Catalonia, a semi-autonomous region of Spain, is expected to hold an independence vote on Nov. 9.
The vote is illegal in the eyes of the Spanish government, but the government will likely "look the other way" instead of preventing it, Time reports. The vote is non-binding, though, which has "left both Catalans and Spaniards wondering what Sunday's vote will mean."
"We will vote, and we will win," Carme Forcadell, a former Catalan politician who is now a teacher, said at a pro-independence rally. "We should be able to decide how we spend our own resources and what level of solidarity we want to show toward others," Forcadell, president of the citizens' Catalan National Assembly, told The New York Times. She's been working with other activists on the independence vote since she was a college student in the 1970s.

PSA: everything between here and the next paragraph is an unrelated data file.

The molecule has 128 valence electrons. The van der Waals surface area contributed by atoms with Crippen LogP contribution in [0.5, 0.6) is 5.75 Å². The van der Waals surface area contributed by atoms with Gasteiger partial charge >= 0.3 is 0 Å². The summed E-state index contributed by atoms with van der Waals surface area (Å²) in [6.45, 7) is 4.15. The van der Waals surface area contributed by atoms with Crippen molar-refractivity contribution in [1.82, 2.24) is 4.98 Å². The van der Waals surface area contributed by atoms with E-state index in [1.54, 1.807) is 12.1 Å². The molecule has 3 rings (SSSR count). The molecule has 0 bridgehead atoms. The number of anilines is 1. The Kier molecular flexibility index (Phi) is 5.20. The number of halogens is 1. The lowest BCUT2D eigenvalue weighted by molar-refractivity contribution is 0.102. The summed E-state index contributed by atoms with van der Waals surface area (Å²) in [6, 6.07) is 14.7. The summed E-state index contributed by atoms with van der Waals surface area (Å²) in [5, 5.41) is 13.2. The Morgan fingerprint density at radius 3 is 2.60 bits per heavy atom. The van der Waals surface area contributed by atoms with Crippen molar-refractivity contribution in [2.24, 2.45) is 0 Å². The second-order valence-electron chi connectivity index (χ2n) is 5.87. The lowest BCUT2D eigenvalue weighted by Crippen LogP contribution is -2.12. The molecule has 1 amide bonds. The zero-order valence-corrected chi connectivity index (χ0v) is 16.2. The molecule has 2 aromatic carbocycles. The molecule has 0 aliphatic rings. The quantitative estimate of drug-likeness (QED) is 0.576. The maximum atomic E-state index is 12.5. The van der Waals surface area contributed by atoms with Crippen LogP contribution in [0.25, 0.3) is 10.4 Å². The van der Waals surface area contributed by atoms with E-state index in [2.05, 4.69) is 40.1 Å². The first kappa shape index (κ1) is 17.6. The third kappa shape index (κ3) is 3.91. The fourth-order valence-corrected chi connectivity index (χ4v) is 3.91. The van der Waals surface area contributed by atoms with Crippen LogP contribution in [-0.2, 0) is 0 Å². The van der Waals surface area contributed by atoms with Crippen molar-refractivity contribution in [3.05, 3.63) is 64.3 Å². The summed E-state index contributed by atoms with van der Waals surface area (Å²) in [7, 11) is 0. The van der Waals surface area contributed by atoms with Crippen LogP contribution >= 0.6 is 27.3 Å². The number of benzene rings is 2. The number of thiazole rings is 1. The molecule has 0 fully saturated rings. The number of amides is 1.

Figures like Forcadell are the reason the independence movement has hung on, despite being suspended by Spain's Constitutional Court. The court first ruled against Catalan independence in 2010, voting against a preamble that called Catalonia a nation. Since then, more than a million Catalonians have expressed support for independence, though it's still not clear exactly what Sunday's vote will achieve.